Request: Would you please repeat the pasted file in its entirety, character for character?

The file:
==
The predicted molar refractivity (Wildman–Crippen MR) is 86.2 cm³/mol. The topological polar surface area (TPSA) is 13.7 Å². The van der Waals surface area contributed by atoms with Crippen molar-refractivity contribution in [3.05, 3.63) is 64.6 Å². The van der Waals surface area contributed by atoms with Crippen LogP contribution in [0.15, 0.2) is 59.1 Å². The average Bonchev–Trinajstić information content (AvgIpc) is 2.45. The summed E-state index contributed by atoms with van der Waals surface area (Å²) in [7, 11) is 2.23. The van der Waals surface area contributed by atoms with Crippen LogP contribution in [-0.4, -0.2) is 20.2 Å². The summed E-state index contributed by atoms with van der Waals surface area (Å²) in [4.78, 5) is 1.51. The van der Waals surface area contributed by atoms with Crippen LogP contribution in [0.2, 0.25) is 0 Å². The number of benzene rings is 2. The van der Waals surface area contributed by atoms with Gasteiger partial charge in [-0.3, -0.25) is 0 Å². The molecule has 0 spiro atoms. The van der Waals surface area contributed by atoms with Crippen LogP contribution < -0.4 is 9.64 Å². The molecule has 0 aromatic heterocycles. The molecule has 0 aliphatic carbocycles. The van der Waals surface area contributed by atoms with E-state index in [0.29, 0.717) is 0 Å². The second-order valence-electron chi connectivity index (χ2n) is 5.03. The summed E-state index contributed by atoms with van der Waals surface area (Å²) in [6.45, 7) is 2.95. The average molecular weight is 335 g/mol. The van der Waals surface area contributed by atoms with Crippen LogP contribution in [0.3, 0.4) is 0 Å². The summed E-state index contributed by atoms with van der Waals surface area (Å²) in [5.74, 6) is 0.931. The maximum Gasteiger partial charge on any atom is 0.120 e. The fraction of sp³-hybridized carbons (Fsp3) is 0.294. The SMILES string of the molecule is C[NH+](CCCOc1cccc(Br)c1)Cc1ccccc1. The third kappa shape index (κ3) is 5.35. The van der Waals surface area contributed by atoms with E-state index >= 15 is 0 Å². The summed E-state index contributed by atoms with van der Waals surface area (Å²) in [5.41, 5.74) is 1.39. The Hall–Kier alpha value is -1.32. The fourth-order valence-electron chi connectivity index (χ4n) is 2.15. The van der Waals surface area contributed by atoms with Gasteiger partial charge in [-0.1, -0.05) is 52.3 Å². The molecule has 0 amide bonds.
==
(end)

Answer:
The predicted molar refractivity (Wildman–Crippen MR) is 86.2 cm³/mol. The topological polar surface area (TPSA) is 13.7 Å². The van der Waals surface area contributed by atoms with Crippen molar-refractivity contribution in [3.05, 3.63) is 64.6 Å². The van der Waals surface area contributed by atoms with Crippen LogP contribution in [0.15, 0.2) is 59.1 Å². The average Bonchev–Trinajstić information content (AvgIpc) is 2.45. The summed E-state index contributed by atoms with van der Waals surface area (Å²) in [7, 11) is 2.23. The van der Waals surface area contributed by atoms with Crippen LogP contribution in [-0.4, -0.2) is 20.2 Å². The summed E-state index contributed by atoms with van der Waals surface area (Å²) in [4.78, 5) is 1.51. The van der Waals surface area contributed by atoms with Crippen LogP contribution in [0.2, 0.25) is 0 Å². The number of benzene rings is 2. The van der Waals surface area contributed by atoms with Gasteiger partial charge in [-0.3, -0.25) is 0 Å². The molecule has 0 spiro atoms. The van der Waals surface area contributed by atoms with Crippen LogP contribution < -0.4 is 9.64 Å². The molecule has 0 aromatic heterocycles. The molecule has 0 aliphatic carbocycles. The van der Waals surface area contributed by atoms with E-state index in [0.29, 0.717) is 0 Å². The second-order valence-electron chi connectivity index (χ2n) is 5.03. The summed E-state index contributed by atoms with van der Waals surface area (Å²) in [6.45, 7) is 2.95. The average molecular weight is 335 g/mol. The van der Waals surface area contributed by atoms with Crippen LogP contribution in [0.3, 0.4) is 0 Å². The summed E-state index contributed by atoms with van der Waals surface area (Å²) in [5.74, 6) is 0.931. The maximum Gasteiger partial charge on any atom is 0.120 e. The fraction of sp³-hybridized carbons (Fsp3) is 0.294. The SMILES string of the molecule is C[NH+](CCCOc1cccc(Br)c1)Cc1ccccc1. The third kappa shape index (κ3) is 5.35. The van der Waals surface area contributed by atoms with E-state index >= 15 is 0 Å². The summed E-state index contributed by atoms with van der Waals surface area (Å²) in [5.41, 5.74) is 1.39. The Hall–Kier alpha value is -1.32. The fourth-order valence-electron chi connectivity index (χ4n) is 2.15. The van der Waals surface area contributed by atoms with Gasteiger partial charge in [-0.1, -0.05) is 52.3 Å². The molecule has 0 amide bonds.